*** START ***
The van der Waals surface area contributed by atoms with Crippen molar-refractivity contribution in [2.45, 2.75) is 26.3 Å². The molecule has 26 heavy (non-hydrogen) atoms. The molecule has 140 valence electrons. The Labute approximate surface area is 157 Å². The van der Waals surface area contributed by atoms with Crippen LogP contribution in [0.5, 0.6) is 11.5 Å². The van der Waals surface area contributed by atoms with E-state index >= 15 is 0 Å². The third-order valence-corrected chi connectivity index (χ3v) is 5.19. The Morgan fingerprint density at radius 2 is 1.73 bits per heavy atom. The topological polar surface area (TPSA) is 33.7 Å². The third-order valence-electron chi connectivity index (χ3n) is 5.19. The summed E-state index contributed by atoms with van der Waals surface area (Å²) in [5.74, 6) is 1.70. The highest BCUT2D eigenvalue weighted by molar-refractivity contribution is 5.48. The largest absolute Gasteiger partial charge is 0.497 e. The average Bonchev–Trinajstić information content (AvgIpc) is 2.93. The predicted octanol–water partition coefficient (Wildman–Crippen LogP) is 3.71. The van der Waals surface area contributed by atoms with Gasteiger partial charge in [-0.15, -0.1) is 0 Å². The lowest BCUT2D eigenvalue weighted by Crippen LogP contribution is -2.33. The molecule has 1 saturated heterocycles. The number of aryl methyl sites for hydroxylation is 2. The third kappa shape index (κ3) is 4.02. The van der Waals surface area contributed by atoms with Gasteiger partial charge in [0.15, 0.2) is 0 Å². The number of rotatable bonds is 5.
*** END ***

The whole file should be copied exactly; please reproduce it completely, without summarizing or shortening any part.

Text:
The van der Waals surface area contributed by atoms with Crippen molar-refractivity contribution in [2.45, 2.75) is 26.3 Å². The molecule has 26 heavy (non-hydrogen) atoms. The molecule has 140 valence electrons. The Labute approximate surface area is 157 Å². The van der Waals surface area contributed by atoms with Crippen LogP contribution in [0.5, 0.6) is 11.5 Å². The van der Waals surface area contributed by atoms with E-state index >= 15 is 0 Å². The third-order valence-corrected chi connectivity index (χ3v) is 5.19. The Morgan fingerprint density at radius 2 is 1.73 bits per heavy atom. The topological polar surface area (TPSA) is 33.7 Å². The third-order valence-electron chi connectivity index (χ3n) is 5.19. The summed E-state index contributed by atoms with van der Waals surface area (Å²) in [5.74, 6) is 1.70. The highest BCUT2D eigenvalue weighted by molar-refractivity contribution is 5.48. The largest absolute Gasteiger partial charge is 0.497 e. The average Bonchev–Trinajstić information content (AvgIpc) is 2.93. The predicted octanol–water partition coefficient (Wildman–Crippen LogP) is 3.71. The van der Waals surface area contributed by atoms with Gasteiger partial charge in [-0.15, -0.1) is 0 Å². The lowest BCUT2D eigenvalue weighted by Crippen LogP contribution is -2.33. The molecule has 1 saturated heterocycles. The number of aryl methyl sites for hydroxylation is 2. The third kappa shape index (κ3) is 4.02. The van der Waals surface area contributed by atoms with Gasteiger partial charge in [0.15, 0.2) is 0 Å². The number of rotatable bonds is 5.